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Our reading for today (John 14:16-20) prepares us to celebrate Pentecost in two weeks’ time. Jesus teaches about Holy Spirit who will come and continue his work among us. We learn several important things about Holy Spirit from this brief passage, including:
- The Greek word ‘paraclete’ is directly translated as ‘the one called alongside’ or ‘the one called to come alongside’
- ‘Paraclete’ is translated in various ways: comforter, counsellor, advocate, encourager, etc.
- Frederick Dale Bruner (in his commentary on John) and Eugene Peterson (in his Bible translation, ‘The Message‘) translate paraclete as ‘friend’ or ‘true friend‘. A friend is one who draws alongside us, who comforts and encourages us, who challenges us, and who stands up (or advocates) for us when people trash-talk us.
- Jesus describes this true friend as a gift from God to us.
- Jesus describes Holy Spirit as another friend. By implication, Jesus is the disciples current friend; Holy Spirit will come as another friend. There is continuity between Jesus and Holy Spirit.
- Holy Spirit is a person, not a force or a thing. I try to give practical expression to this in my spiritual life in three main ways:
- I drop the definite article ‘the’ from ‘the Holy Spirit’. Instead, I speak and think about ‘Holy Spirit’ as a name, like Jesus is a name. We don’t refer to Jesus as ‘the Jesus’ because Jesus is his name; we say ‘the Messiah’ because Messiah is a title of description. I use ‘Holy Spirit’ as a name, since we have no other name for him.
- I use personal pronouns and avoid ever referring to Holy Spirit as ‘it’ or using ‘which’. These are impersonal, depersonalised words. I try to use the same words I use when speaking about Jesus or God the Father.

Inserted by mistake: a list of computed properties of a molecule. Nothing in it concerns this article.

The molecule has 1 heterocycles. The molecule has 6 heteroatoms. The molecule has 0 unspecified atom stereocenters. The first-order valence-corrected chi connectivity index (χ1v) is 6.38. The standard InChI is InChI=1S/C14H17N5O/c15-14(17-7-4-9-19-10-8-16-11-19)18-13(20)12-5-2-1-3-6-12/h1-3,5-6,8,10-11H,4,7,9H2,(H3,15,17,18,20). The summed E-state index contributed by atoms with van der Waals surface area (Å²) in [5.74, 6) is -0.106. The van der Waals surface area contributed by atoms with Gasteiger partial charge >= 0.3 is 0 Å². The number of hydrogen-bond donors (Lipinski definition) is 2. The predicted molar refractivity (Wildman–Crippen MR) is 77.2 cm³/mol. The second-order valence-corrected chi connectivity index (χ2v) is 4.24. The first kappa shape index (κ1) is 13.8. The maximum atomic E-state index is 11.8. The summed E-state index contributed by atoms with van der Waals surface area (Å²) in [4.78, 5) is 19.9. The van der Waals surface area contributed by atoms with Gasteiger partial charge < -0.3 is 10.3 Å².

- I refer to Holy Spirit as ‘she’. Not because I think of her as a woman, as female or as feminine. But because God is no more male than God is female. God transcends or incorporates all genders. Since we can’t refer (easily) to the Father or the Son with female pronouns, I choose to use female pronouns for Holy Spirit. If we could evolve the English language to be less gendered, we’d use gender-inclusive or gender-neutral language for God. (I appreciate that many will not appreciate or agree with me. That’s fine. We will learn a lot more about Holy Spirit on That Day.)
- We, unlike those who do not believe, can both see and know Holy Spirit. For everyone else, Spirit is invisible and unknowable. But for us who believe, she can be both seen and known. She dwells within each of us as individuals. And she takes up residence among us collectively, as communities of faith. We are united by Spirit, even when we are physically apart.
As we journey closer to Pentecost on 31 May 2020, let become increasingly mindful or receptive to the presence of Holy Spirit in our personal and collective lives and celebrate this precious gift that God has given us.
Featured image: ‘Holy Spirit’ by Danny Hahlbohm, http://www.inspired-art.com/gallery_9_10/Holy_Spirit.html